Being whipped away from 32 C in hot Marrakech to the quieter, cooler seaside town of Essaouira was not a hardship, as we knew we would be returning a few days later. The three-hour drive was scenic, giving us a chance to delight at some inspiring sights that varied from goats in the argan trees to brightly coloured street stalls, all viewed whilst interrogating our wonderful driver about everyday living in Morocco.
It may have looked like just a doorway in an alley, however, when we saw the sun glinting on the telltale Relais & Châteaux sign of Heure Bleue Palais we knew we were to be welcomed warmly into another unique property on our Route du Bonheur. This traditional Moroccan house is built around a courtyard filled with greenery and a fountain. Our bed had ‘marhaba’ written in rose petals, meaning ‘welcome’.
After welcoming mint tea we dropped our bags, grabbed jackets and set off into the souks to see what this coastal town, known as the windy city, offered. Starting with the local artists’ co-operative, we bought beautiful hand-made silver jewellery after watching the artisans at work. Stalls were smaller than in Marrakech, salespeople far less insistent and some of the prices lower, giving us a good excuse to shop wildly. We walked along the alleyways in and out of the shops, admiring the architecture and mosaics glinting in the gentle sunshine, then headed to the harbour, filled with blue fishing boats, seagulls circling overhead. The pungent aroma of spices alternated with the smell of the sea. Respite at a rooftop bar provided a panoramic view of the Atlantic Ocean, where the Portuguese influence and flavour of the city, from years gone by, was evident.
Dinner at local restaurant, Les Alizes Mogador, where the food and décor were typically Moroccan, was authentic and delicious. An array of olives, salads and lentil soup were followed by a chicken and lemon tagine for me, and lamb and prune tagine for Michelle, both accompanied by a fragrant couscous, savoured with a glass or two of local wine in the dim and flattering light of Moroccan lanterns.
The highlight of our stay was to spend time with Heure Bleue Palais chef Ahmed, who welcomed us into his kitchen to prepare some Moroccan specialities. He had asked us the day before of our preferences, and my reply was – anything fresh from the sea! After donning our aprons, he deftly showed us how to scale, clean and gut the sardines to make a tagine and seafood pastilla. After an informative and inspiring afternoon we posed for our photographs with him, he noticed that his gleaning Relais & Châteaux pin was slightly skew, so we had to start again. Such pride of a brand is impressive.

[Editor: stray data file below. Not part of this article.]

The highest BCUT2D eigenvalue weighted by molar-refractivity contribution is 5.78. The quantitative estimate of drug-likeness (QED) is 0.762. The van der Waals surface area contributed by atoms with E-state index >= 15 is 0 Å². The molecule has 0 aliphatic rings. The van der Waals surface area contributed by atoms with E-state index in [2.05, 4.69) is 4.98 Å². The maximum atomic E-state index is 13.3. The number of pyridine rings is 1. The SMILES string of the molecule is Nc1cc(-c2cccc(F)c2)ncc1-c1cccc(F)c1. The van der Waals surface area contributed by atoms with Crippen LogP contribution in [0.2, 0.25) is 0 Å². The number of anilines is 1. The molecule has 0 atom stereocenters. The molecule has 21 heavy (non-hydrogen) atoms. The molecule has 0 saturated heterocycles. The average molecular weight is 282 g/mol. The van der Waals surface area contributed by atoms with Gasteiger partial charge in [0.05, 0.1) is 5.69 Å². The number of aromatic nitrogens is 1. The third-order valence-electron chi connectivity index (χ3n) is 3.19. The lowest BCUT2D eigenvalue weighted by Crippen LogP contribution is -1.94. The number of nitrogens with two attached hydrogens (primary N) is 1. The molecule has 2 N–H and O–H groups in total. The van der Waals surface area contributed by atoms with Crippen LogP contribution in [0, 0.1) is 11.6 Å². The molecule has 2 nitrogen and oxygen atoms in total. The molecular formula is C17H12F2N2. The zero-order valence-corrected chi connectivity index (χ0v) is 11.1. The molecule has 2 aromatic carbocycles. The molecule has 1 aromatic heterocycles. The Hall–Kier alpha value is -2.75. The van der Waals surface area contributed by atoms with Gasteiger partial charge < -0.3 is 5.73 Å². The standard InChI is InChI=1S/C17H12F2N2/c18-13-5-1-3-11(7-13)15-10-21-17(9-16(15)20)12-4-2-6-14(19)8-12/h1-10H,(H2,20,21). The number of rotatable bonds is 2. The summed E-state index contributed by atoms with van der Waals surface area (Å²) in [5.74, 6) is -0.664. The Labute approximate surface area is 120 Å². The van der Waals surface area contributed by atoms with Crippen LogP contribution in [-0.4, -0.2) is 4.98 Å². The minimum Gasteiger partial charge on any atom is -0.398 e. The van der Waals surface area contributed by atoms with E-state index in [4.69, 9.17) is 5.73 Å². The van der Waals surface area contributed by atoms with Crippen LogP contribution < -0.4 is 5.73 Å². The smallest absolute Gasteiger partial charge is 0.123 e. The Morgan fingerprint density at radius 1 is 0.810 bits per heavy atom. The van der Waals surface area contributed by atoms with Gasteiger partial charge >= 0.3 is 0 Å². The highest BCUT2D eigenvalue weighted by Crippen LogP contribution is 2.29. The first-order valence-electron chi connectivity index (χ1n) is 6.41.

After our day of cooking we visited the fish market and ended off at the spice shop that Ahmed had recommended. Arriving during prayer time, the shop was closed. How did we know? Two broomstick handles gently crossed in front of the store indicated closure, a show of the level of respect and honesty in this town. When Soufiane, the owner of the spice store returned we bought harissa, rose tea and chamomile tea, saffron, argan oil and Ras el Hanout. This is the combination of up to 35 spices that create the distinctive flavour of Moroccan dishes, known as ‘top of the house’. He invited us to join him in a cup of royal tea, his treat after being called to prayer. Soufiane studied law and then informatics, and is a qualified herbalist. We watched him carefully infuse green tea with a wide variety of herbs, flowers and spices, explaining why each was being added. The scents of rose, star anise, cloves, rosemary, chamomile, lemon verbena and saffron gently married in perfect harmony. He then excused himself for a moment, and returned with warm pastries filled with honey, almond, cinnamon and dates for us to enjoy together. Almost an hour and a half later we parted company.
That night we donned our glad rags for dinner in the Salon Anglais. After Moroccan bread and hummus and a beetroot carpaccio soup with citron we were served the food that we had created that afternoon with Ahmed. Sardine tagine with courgettes in tomato sauce flavoured with tomato, garlic, soy, harissa, preserved lemon, salt and pepper – naturally the best dish we had eaten in Morocco so far, second to the seafood pastilla that came straight after it. The royal chocolate dessert with Amlou, and the caramel cake with salted butter and saffron spices were a fitting climax to an unforgettable day.
An early morning walk to the beach and then a stroll along the ramparts before a delectable breakfast in the lush courtyard of the hotel, and then some more shopping before having mint tea with Maître de Maison François Laustriat. This gentleman has Relais & Châteaux tattooed in his heart, having grown up with parents who owned a R&C property. He has been at Heure Bleue Palais since 2008, before that on Tahoe Island at a R&C property. He proceeded to tell me more about the Moroccan people, how they like to work and learn, how they like to facilitate happiness, to try each day to progress and give something good. Their clientele is predominantly European, not a surprise as direct flights from Paris, London and Brussels make this an ideal seaside escape. We had an animated, informed discussion about brand, luxury hotels and his impressive property where each and every member of his team had made us feel like part of the family. Our visit drew to a close with lunch of pickled peppers with goats’ cheese and beef carpaccio with Parmesan and capers. In dappled sun on the terrace we took a last look at the sweeping views of the town and choppy sea. After quickly squashing our shopping into now-bulging bags for the return trip to Marrakech, last leg of our Route du Bonheur, we could claim to truly understand its meaning – road to happiness.